The propaganda campaign has begun in earnest. Actually, it started with McCain last week comparing the 2008 Financial Crisis to 9/11, when “everyone came together” as patriots. Or, anyway, as Patriot Acts. Later, someone said the coming disaster would be like Pearl Harbor if nothing were done.
Then there was a little bustling around, some Democrats complaining about how Bush was trying to shove The Bailout Bill down their throats, and McCain rushing in to save the day while tap-dancing for the cameras. Some Republicans balked, but it looked like typical politics, a little back-and-forth for TV cameras before everyone settled down and followed the script.
But then something strange happened. Once every decade or so, democracy delivers on its promises, and the politicians listen to constituents instead of lobbyists or other politicians. This time, some Democrats and Republicans remembered that they had a spine, though perhaps only because they were afraid of being punished on election day. Anyway, they stopped to think for a moment, and realized that The Big Bad Subprime Boogeyman was not going to pop out and say “Boo,” even if they didn’t immediately give Paulson a Big Stick.
Senator Judd Gregg, Republican of New Hampshire, said of the new plan, “If we don’t pass it, we shouldn’t be a Congress.”
(The New York Times)
Perhaps Bush will oblige them and just dissolve Congress, then declare martial law and start Paulsonizing all businesses. After the vote, it was like the devastation after the real Pearl Harbor: Suddenly the Democrats loved Bush, and it was the bad old “populist” Republicans who had revolted and staged a sneak attack on the well-intentioned rescuers.
House Speaker Nancy Pelosi looked ashen as she faced reporters this afternoon, the stock markets plunging on news that the House had defeated, 205-228, a $700 billion bailout of the U.S. financial system. . . .
The scene was the world of Washington turned upside down. As members gathered to vote, Democrats gave ovations to two Republicans, House minority leader John Boehner, R-Ohio, and Financial Services Committee ranking Republican Spencer Bachus, R-Ala. for their courage in supporting the bailout.
As the voting ran into overtime, liberal Democrats such as Dennis Kucinich of Ohio were joined by conservative Republicans shouting, “Regular order!” demanding that the vote be gaveled to a close. . . .
“Everybody was just sitting there in awe,” said Rep. Sam Farr, D-Monterey, who voted for the bill. Republicans “just walked away from their leaders and threw McCain under the bus. . . .”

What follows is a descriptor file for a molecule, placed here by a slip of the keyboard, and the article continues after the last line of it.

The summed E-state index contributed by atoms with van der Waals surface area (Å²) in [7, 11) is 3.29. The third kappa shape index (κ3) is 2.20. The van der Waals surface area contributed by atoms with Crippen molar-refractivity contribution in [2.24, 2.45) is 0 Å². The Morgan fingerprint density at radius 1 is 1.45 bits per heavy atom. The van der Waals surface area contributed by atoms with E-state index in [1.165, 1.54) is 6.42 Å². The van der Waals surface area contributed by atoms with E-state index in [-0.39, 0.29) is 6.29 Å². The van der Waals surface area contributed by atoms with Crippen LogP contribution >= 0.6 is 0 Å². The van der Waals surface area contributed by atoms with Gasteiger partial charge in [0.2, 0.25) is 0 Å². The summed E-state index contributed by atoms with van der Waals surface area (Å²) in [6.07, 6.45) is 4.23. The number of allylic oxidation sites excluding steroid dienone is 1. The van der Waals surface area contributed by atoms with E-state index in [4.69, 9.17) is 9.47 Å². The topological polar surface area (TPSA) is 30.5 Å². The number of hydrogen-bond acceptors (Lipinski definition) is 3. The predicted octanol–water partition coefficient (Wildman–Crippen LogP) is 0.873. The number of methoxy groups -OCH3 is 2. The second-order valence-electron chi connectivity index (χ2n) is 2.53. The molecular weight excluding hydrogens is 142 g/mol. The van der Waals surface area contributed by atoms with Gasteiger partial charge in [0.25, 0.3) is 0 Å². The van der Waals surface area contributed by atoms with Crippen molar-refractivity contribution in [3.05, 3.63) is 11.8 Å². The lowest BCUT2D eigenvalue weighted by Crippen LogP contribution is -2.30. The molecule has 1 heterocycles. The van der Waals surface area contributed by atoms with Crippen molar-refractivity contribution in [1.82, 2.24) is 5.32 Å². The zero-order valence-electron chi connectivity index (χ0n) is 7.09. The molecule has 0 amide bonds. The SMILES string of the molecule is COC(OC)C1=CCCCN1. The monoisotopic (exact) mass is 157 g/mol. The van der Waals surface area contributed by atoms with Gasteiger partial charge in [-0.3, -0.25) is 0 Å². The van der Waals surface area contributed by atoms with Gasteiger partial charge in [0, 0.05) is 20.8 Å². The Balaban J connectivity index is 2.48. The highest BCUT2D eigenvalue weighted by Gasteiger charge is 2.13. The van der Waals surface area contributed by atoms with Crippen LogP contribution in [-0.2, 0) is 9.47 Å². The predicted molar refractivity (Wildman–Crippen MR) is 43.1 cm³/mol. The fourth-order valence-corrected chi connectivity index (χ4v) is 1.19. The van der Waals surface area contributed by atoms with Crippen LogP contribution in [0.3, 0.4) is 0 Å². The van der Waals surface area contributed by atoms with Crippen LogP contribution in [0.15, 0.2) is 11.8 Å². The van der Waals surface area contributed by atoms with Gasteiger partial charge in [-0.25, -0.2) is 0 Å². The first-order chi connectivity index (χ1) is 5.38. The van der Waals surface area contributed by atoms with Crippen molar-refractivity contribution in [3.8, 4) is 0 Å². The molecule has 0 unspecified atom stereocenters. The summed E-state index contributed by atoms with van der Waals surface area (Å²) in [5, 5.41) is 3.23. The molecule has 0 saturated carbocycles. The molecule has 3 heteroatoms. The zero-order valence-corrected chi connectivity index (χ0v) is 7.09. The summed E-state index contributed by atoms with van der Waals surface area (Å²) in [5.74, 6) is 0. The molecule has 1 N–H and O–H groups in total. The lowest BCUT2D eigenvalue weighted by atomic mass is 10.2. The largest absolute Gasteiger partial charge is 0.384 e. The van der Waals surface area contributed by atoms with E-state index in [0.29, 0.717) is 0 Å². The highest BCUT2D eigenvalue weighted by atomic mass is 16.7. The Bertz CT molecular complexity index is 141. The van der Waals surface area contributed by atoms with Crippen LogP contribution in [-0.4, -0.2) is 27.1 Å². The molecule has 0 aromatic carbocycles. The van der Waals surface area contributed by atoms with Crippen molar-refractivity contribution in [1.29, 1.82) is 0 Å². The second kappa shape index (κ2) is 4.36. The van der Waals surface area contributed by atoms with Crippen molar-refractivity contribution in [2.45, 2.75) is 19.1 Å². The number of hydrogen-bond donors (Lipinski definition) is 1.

Telephone calls from President Bush went unheeded. Bush is now poisonous on Capitol Hill. Both parties share profound outrage at the crisis on his watch. There is little faith that an administration that oversaw the events leading to the crisis can fix it now.
Like the boy who cried wolf, said Farr, “Bush just has no credibility. When he ran around saying the sky was falling, nobody believed it. Now we’re in a domestic crisis when the government needs credibility.”
Pelosi, a fierce opponent of the Iraq war, is convinced that the risk of assuming Bush has it wrong this time is too great.
She went on the floor to recall in the starkest terms the warning Federal Reserve chairman Ben Bernanke, whom she called “one of the foremost authorities on the Great Depression,” had delivered to her when he pleaded for the bailout, describing credit meltdown as a once-in-a-century event to drive home its peril.
(The San Francisco Chronicle)
Yeah, the Democrats are incapable of acting like an “opposition” party, since they have no actual principles. I loved it where one California Democrat said that the Republicans with integrity “just walked away from their leaders and threw McCain under the bus.” When will we see that kind of thing from the congressional Democrats?
I can’t say I always like Indiana’s congressional delegation, but Monday they did the right thing at least once.
Many lawmakers who voted “no” say they didn’t like being forced to vote so quickly. . . .
“What I would like to do is see us stay here, not go home, but stay here and solve this problem in a rational way right now, just throwing $700 billion at it is not going to solve the problem and I don’t think anybody else is sure,” Burton said.
House Republicans, like Indiana’s Mike Pence, begged the House to say no to the plan.
“Stand up for limited government and economic freedom,” Pence said. “Stand up for the American taxpayer, reject this bailout. . . .”
[Democrat Baron] Hill did end up voting against the bailout, along with Republicans Pence, Burton and Steve Buyer, and fellow Democrats Peter Visclosky and Andre Carson. Voting “yes” from Indiana were Republican Mark Souder and Democrats Brad Ellsworth and Joe Donnelly.
“It is now imperative that Congress come together and develop a response to the crisis facing our financial markets that reflects the American people’s belief in personal responsibility and fiscal discipline.” – Rep. Mike Pence, Republican.
“I have been rushed to judgment by the Bush Administration before. There hasn’t been enough time to evaluate the impacts this legislation would have if enacted, or to consider alternatives. Congress deserves time to weigh the benefits and the potential pitfalls of borrowing this money.” – Rep. Baron Hill, Democrat.